The trade war and political unrest may have plunged Hong Kong into a recession last year but the stock exchange reported a surprisingly buoyant 2019 on Wednesday, retaining its status as the world's biggest IPO market.
However, Hong Kong Exchanges and Clearing warned of an uncertain 2019 as the deadly coronavirus sweeps the globe.
The firm posted a one percent increase in net income and a three percent increase in revenue, despite an 18 percent drop in trading as Hong Kong was hit by seven straight months of huge, sometimes violent pro-democracy protests.
"Despite a challenging political and economic backdrop, we are reporting record revenue and other income, and profit, for the second consecutive financial year," Charles Li, chief executive of HKEX, said in a note attached to the bourse's annual earnings.
Bolstering what was otherwise a grim economic year for the city was the city's lynchpin role as an IPO market, especially for Chinese businesses, as well as growth in Stock Connect, which links to Shanghai and Shenzhen exchanges.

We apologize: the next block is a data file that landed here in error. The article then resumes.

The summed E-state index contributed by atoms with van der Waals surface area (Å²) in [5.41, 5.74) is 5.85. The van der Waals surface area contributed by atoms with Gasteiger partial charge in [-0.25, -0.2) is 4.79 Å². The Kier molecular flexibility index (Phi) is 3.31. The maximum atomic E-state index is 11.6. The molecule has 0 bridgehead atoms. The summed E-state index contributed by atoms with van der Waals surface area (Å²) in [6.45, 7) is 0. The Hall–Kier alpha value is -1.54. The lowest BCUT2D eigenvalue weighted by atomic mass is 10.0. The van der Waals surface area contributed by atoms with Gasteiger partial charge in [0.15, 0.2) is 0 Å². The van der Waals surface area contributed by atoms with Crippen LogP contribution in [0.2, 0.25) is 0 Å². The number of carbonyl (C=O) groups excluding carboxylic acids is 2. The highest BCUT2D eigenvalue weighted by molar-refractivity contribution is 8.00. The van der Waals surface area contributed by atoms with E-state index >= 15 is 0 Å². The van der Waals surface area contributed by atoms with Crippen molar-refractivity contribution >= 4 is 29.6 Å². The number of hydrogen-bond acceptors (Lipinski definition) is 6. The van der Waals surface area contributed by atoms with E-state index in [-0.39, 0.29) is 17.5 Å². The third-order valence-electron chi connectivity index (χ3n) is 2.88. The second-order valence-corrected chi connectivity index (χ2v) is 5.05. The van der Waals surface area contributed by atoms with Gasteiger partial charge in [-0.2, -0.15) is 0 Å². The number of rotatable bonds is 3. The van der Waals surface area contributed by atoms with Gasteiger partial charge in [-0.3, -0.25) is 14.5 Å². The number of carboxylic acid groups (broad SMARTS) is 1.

Total IPO funds last year reached $314.2 billion, the second time in a row Hong Kong has topped the table of the world's most lucrative listings and the seventh time in the past 11 years, the exchange said.
Major listings last year included tech giant Alibaba and Budweiser's Asia division.
But an unsuccessful surprise takeover attempt of the London Stock Exchange Group took some shine off.
Nonetheless the results underscore Hong Kong's ongoing role as a crucial financial gateway for China even as swathes of the city increasingly rage against Beijing's rule and its refusal to grant full democracy.
But there is little sign 2020 is going to be any easier.
The city's economic woes are now being compounded by the spread of the deadly coronavirus, something that will likely weigh on both business and the city's stock exchange in the coming months.
"With a phase one trade deal between China and the US, there are signs of recovery in investor confidence, although the current COVID-19 outbreak brings renewed uncertainty," HKEX said.